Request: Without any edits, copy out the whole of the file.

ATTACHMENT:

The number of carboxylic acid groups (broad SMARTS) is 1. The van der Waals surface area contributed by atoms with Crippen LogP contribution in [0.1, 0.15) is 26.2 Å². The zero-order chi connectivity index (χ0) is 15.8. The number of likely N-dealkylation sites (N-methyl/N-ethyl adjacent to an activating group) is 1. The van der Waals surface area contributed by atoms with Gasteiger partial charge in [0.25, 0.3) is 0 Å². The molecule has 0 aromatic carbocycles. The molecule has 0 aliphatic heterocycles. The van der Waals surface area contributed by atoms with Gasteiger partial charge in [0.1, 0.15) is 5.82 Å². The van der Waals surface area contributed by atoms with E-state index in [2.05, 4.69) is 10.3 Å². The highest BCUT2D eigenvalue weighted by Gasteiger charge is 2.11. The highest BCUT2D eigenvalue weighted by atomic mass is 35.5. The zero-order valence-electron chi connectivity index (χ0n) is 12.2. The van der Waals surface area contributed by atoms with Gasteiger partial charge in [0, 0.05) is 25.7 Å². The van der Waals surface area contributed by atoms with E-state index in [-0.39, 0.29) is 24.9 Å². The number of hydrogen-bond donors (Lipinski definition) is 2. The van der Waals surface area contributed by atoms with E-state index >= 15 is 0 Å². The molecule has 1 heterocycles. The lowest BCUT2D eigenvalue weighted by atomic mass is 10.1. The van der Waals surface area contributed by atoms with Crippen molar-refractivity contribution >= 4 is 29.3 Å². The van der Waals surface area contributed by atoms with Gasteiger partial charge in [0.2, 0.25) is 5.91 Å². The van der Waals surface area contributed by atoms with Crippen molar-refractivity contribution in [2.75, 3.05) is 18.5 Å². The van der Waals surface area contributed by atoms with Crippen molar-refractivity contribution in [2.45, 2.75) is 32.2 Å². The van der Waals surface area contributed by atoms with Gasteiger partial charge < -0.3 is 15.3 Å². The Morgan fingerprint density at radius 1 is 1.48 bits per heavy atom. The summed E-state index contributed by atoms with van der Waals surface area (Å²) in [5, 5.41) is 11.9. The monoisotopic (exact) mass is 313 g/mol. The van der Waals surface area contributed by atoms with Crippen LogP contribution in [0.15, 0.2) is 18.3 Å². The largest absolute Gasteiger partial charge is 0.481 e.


The number of carboxylic acid groups (broad SMARTS) is 1. The van der Waals surface area contributed by atoms with Crippen LogP contribution in [0.1, 0.15) is 26.2 Å². The zero-order chi connectivity index (χ0) is 15.8. The number of likely N-dealkylation sites (N-methyl/N-ethyl adjacent to an activating group) is 1. The van der Waals surface area contributed by atoms with Gasteiger partial charge in [0.25, 0.3) is 0 Å². The molecule has 0 aromatic carbocycles. The molecule has 0 aliphatic heterocycles. The van der Waals surface area contributed by atoms with Gasteiger partial charge in [0.1, 0.15) is 5.82 Å². The van der Waals surface area contributed by atoms with E-state index in [2.05, 4.69) is 10.3 Å². The highest BCUT2D eigenvalue weighted by Gasteiger charge is 2.11. The highest BCUT2D eigenvalue weighted by atomic mass is 35.5. The zero-order valence-electron chi connectivity index (χ0n) is 12.2. The van der Waals surface area contributed by atoms with Gasteiger partial charge in [0, 0.05) is 25.7 Å². The van der Waals surface area contributed by atoms with E-state index in [-0.39, 0.29) is 24.9 Å². The number of hydrogen-bond donors (Lipinski definition) is 2. The van der Waals surface area contributed by atoms with E-state index >= 15 is 0 Å². The molecule has 1 heterocycles. The lowest BCUT2D eigenvalue weighted by atomic mass is 10.1. The van der Waals surface area contributed by atoms with Crippen molar-refractivity contribution >= 4 is 29.3 Å². The van der Waals surface area contributed by atoms with Gasteiger partial charge in [0.2, 0.25) is 5.91 Å². The van der Waals surface area contributed by atoms with Crippen molar-refractivity contribution in [2.75, 3.05) is 18.5 Å². The van der Waals surface area contributed by atoms with Crippen molar-refractivity contribution in [2.45, 2.75) is 32.2 Å². The van der Waals surface area contributed by atoms with Gasteiger partial charge < -0.3 is 15.3 Å². The Morgan fingerprint density at radius 1 is 1.48 bits per heavy atom. The summed E-state index contributed by atoms with van der Waals surface area (Å²) in [5, 5.41) is 11.9. The monoisotopic (exact) mass is 313 g/mol. The van der Waals surface area contributed by atoms with Crippen LogP contribution in [0.15, 0.2) is 18.3 Å². The largest absolute Gasteiger partial charge is 0.481 e.